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The Matters and What They Teach Us About the Universe

Matter– an all-encompassing term used to describe a substance whose properties include mass and volume. The formal particle physics definition is explained through the Paul-Exclusion Principle: at the fundamental level, the matter is any field such as an electron, quark, neutrino in which particles and antiparticles are accessible, but there is a limit to how much of a field can be at one point. This is why nothing is infinitely dense. While the concept of matter is often understood and taught at an elementary level, two types of matter that are often confused but have different properties have a large makeup of the universe as we know it: anti-matter and dark matter. Although these two terms are often used interchangeably, they have distinct definitions that are important to the universe in their own way.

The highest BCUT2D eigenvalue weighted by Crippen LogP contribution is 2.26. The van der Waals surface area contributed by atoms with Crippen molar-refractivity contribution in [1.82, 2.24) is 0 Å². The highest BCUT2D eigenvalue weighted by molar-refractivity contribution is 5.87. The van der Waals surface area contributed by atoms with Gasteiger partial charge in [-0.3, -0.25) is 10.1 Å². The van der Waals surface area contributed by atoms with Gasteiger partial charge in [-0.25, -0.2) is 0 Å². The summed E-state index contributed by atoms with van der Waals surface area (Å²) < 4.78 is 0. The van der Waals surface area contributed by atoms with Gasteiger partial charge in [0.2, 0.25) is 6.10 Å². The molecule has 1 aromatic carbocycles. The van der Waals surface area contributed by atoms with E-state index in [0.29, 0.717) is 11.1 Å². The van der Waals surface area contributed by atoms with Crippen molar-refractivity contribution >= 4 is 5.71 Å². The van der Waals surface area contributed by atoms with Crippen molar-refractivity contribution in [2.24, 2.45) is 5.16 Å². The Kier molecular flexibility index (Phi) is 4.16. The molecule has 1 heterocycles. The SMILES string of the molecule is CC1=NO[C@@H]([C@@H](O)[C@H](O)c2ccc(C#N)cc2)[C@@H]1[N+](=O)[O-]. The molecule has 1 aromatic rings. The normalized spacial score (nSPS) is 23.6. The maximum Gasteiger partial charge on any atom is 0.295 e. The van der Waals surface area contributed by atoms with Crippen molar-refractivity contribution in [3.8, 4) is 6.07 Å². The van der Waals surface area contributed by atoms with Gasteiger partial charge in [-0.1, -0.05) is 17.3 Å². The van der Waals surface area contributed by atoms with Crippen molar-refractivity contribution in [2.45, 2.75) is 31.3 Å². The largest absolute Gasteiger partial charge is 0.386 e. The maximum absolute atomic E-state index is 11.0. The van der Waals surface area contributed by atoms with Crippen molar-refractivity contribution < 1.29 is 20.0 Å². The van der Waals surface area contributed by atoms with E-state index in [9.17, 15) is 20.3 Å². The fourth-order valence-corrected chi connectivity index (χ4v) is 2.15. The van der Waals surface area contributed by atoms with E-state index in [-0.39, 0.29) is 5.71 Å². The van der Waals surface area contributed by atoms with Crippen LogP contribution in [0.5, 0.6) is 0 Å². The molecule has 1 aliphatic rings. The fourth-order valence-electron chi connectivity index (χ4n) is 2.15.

Figure 1

The three (sometimes four) states of matter: solid, liquid, gas, plasma

Source: Wikipedia

What is Antimatter?